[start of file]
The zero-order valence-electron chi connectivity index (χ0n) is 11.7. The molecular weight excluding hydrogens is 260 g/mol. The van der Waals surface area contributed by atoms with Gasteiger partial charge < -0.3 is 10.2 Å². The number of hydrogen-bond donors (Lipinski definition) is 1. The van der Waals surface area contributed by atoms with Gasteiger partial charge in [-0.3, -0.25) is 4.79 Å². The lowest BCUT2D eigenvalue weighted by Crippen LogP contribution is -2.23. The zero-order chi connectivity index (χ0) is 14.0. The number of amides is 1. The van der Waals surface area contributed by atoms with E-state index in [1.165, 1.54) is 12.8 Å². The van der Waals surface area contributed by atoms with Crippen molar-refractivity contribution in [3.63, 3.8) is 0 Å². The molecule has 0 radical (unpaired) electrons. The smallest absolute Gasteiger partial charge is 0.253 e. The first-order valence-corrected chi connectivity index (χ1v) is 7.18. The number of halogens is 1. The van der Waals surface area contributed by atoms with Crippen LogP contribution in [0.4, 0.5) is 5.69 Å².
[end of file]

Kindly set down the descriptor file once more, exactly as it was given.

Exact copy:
The zero-order valence-electron chi connectivity index (χ0n) is 11.7. The molecular weight excluding hydrogens is 260 g/mol. The van der Waals surface area contributed by atoms with Gasteiger partial charge < -0.3 is 10.2 Å². The number of hydrogen-bond donors (Lipinski definition) is 1. The van der Waals surface area contributed by atoms with Gasteiger partial charge in [-0.3, -0.25) is 4.79 Å². The lowest BCUT2D eigenvalue weighted by Crippen LogP contribution is -2.23. The zero-order chi connectivity index (χ0) is 14.0. The number of amides is 1. The van der Waals surface area contributed by atoms with E-state index in [1.165, 1.54) is 12.8 Å². The van der Waals surface area contributed by atoms with Crippen molar-refractivity contribution in [3.63, 3.8) is 0 Å². The molecule has 0 radical (unpaired) electrons. The smallest absolute Gasteiger partial charge is 0.253 e. The first-order valence-corrected chi connectivity index (χ1v) is 7.18. The number of halogens is 1. The van der Waals surface area contributed by atoms with Crippen LogP contribution in [0.4, 0.5) is 5.69 Å².